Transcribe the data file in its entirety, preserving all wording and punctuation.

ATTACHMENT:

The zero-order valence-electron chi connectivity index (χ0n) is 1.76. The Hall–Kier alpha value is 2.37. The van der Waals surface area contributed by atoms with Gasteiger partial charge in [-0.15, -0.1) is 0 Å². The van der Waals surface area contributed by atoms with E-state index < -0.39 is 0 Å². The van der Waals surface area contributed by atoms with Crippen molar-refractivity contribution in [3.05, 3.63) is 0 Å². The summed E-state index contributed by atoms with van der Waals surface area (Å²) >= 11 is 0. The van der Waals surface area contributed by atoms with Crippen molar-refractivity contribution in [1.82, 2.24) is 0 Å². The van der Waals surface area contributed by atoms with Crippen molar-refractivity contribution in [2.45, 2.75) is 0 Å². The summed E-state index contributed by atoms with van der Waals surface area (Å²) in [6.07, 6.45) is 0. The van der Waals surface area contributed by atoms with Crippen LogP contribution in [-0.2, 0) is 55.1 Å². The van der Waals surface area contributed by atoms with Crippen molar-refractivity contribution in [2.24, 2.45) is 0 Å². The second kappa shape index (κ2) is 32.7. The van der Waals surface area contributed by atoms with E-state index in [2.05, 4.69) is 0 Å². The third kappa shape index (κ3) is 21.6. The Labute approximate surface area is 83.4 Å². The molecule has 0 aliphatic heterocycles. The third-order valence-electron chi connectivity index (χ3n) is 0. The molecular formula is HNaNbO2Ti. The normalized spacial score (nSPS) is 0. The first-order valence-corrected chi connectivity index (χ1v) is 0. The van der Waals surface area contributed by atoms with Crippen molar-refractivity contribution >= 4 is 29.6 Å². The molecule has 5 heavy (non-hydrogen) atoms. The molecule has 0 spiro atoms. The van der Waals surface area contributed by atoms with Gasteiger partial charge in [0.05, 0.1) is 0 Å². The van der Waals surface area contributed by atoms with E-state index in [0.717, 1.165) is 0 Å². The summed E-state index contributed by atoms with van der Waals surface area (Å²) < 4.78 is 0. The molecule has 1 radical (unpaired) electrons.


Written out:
The zero-order valence-electron chi connectivity index (χ0n) is 1.76. The Hall–Kier alpha value is 2.37. The van der Waals surface area contributed by atoms with Gasteiger partial charge in [-0.15, -0.1) is 0 Å². The van der Waals surface area contributed by atoms with E-state index < -0.39 is 0 Å². The van der Waals surface area contributed by atoms with Crippen molar-refractivity contribution in [3.05, 3.63) is 0 Å². The summed E-state index contributed by atoms with van der Waals surface area (Å²) >= 11 is 0. The van der Waals surface area contributed by atoms with Crippen molar-refractivity contribution in [1.82, 2.24) is 0 Å². The van der Waals surface area contributed by atoms with Crippen molar-refractivity contribution in [2.45, 2.75) is 0 Å². The summed E-state index contributed by atoms with van der Waals surface area (Å²) in [6.07, 6.45) is 0. The van der Waals surface area contributed by atoms with Crippen LogP contribution in [-0.2, 0) is 55.1 Å². The van der Waals surface area contributed by atoms with Crippen molar-refractivity contribution in [2.24, 2.45) is 0 Å². The second kappa shape index (κ2) is 32.7. The van der Waals surface area contributed by atoms with E-state index in [2.05, 4.69) is 0 Å². The third kappa shape index (κ3) is 21.6. The Labute approximate surface area is 83.4 Å². The molecule has 0 aliphatic heterocycles. The third-order valence-electron chi connectivity index (χ3n) is 0. The molecular formula is HNaNbO2Ti. The normalized spacial score (nSPS) is 0. The first-order valence-corrected chi connectivity index (χ1v) is 0. The van der Waals surface area contributed by atoms with Crippen molar-refractivity contribution >= 4 is 29.6 Å². The molecule has 5 heavy (non-hydrogen) atoms. The molecule has 0 spiro atoms. The van der Waals surface area contributed by atoms with Gasteiger partial charge in [0.05, 0.1) is 0 Å². The van der Waals surface area contributed by atoms with E-state index in [0.717, 1.165) is 0 Å². The summed E-state index contributed by atoms with van der Waals surface area (Å²) < 4.78 is 0. The molecule has 1 radical (unpaired) electrons.